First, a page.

The Myspace Report – Never Ending Friending

The Myspace Report – Never Ending Friending:

Today, Myspace released a snazzy market intelligence report (PDF download) to some of its top media clients. Forbes’ Rachel Rosmarin has the most-blogged coverage, though I’ve seen many media outlets covering the press release as well.

Let’s get the obvious out of the way – this survey was constructed to glorify Myspace, which is actually not that hard of a thing to do. That said, I didn’t find any major red flags – I actually found it somewhat interesting (as long as you take it for what it is). Here are two nuggets I enjoyed.

The first question examines the effect of social networking on alternative media consumption. Assuming a margin of error of 3.5%, there are significant negative effects for video games, but significant positive effects for the internet, email (weird? possible misleading wording leading to conflation of ‘messaging’ with email), IM and cell phone (also a little surprising, seems spurious). Put simply, this means that social networking leads us away from a solitary activity like video games, but it makes us engage more with social technologies such as a cell phone.

I’m most interested in the significant negative effect for video games. Assuming that most video game play is not a social experience (in gross hours played), it is interesting to see social engagement winning out over non-social engagement (in the time-wasting space). Not that this is surprising, but, cool to see.

This is reinforced by another question “If you had 15 minutes of time, which activity would you most like to do.” This was interesting to me because I think it illustrates our complicated relationship with social networks (especially Myspace). Again, assuming a 3.5% margin of error, social networking is significantly preferrable to video games, IM, and listening to an MP3 player or the radio (mostly solitary experiences, exception IM). It is not significantly preferable to chatting on a cell phone, generally surfing, or watching TV. With the exception of TV, which is a pseudo-social experience, those other experiences were social.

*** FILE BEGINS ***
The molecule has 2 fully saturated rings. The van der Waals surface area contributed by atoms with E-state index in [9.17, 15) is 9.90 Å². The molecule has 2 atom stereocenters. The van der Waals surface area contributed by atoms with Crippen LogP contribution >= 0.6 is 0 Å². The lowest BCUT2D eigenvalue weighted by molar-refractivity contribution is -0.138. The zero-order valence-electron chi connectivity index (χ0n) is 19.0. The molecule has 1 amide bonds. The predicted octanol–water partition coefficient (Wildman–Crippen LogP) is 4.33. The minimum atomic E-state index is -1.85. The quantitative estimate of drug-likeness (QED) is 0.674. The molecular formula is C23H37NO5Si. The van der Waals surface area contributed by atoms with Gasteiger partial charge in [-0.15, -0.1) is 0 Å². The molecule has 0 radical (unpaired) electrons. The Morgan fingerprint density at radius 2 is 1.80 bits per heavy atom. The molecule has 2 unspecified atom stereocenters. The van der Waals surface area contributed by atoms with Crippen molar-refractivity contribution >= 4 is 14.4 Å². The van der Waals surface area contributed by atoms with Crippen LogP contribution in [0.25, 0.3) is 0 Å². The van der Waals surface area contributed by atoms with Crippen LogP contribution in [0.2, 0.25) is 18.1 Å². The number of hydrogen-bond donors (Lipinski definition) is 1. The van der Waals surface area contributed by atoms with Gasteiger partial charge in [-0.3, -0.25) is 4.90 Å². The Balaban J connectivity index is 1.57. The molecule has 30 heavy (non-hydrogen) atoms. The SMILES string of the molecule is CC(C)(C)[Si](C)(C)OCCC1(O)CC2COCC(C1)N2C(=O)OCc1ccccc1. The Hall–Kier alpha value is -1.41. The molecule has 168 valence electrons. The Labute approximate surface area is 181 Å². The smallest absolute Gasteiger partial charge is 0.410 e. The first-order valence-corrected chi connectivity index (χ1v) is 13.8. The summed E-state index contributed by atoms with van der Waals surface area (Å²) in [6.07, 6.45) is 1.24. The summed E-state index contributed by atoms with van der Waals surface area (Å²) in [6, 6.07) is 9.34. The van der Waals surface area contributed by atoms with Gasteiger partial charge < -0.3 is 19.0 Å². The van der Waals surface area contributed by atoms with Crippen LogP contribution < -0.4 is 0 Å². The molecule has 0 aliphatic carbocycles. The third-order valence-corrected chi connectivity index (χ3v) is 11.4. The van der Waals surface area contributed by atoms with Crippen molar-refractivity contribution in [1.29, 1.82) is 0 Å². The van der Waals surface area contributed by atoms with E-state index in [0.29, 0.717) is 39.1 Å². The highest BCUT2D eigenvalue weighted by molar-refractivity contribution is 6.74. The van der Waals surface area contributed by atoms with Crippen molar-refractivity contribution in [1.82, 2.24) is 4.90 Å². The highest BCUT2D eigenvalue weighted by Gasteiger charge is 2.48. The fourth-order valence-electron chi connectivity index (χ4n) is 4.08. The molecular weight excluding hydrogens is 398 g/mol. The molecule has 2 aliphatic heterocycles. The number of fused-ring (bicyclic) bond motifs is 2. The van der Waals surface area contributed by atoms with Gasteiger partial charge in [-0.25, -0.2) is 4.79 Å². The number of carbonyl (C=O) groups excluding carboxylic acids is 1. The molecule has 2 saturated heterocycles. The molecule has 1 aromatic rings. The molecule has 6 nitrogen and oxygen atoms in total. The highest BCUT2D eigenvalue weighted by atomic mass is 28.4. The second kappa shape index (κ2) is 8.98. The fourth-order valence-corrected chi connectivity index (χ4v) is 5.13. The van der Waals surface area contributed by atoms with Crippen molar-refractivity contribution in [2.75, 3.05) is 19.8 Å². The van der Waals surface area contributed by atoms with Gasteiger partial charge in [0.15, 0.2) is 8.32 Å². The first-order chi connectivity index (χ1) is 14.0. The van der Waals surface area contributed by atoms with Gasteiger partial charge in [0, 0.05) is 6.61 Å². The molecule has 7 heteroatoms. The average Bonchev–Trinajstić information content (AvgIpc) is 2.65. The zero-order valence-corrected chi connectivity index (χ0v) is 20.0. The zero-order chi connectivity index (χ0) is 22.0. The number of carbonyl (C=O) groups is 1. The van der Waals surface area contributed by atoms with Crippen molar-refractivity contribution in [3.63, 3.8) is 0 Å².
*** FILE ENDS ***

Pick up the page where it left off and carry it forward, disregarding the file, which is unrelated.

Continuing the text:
Let’s not demean the value of social networking – I think it’s incredible that social networks are as favored a time waster as TV or talking on a cell phone. I just think that we’re seeing a canary in a cave mine here – given a choice, we are ultimately more interested in engaging in social experiences in our time wasting than non-social experiences. We’re social beings, and the technologies we use allow this engagement – and we prefer them.

If I were a marketer reading the tea leaves from this report, I’d pay very close attention to the value of social engagement. As technology allows us to interact with each other, we’re seeing a halo effect carrying over to other social technologies. Myspace (and social networking) is currently the most important place because it enables social serendipity, but there are certainly other innovative ways to spread the effects of a social networking campaign to other media.

Download the report here.

1 Comment »

  1. Christina Tran said

    It is a broken link to view the Never Ending Friending – A Journey into Social Networking, report.

    Please send a copy of the pdf to me at

    Thank You.

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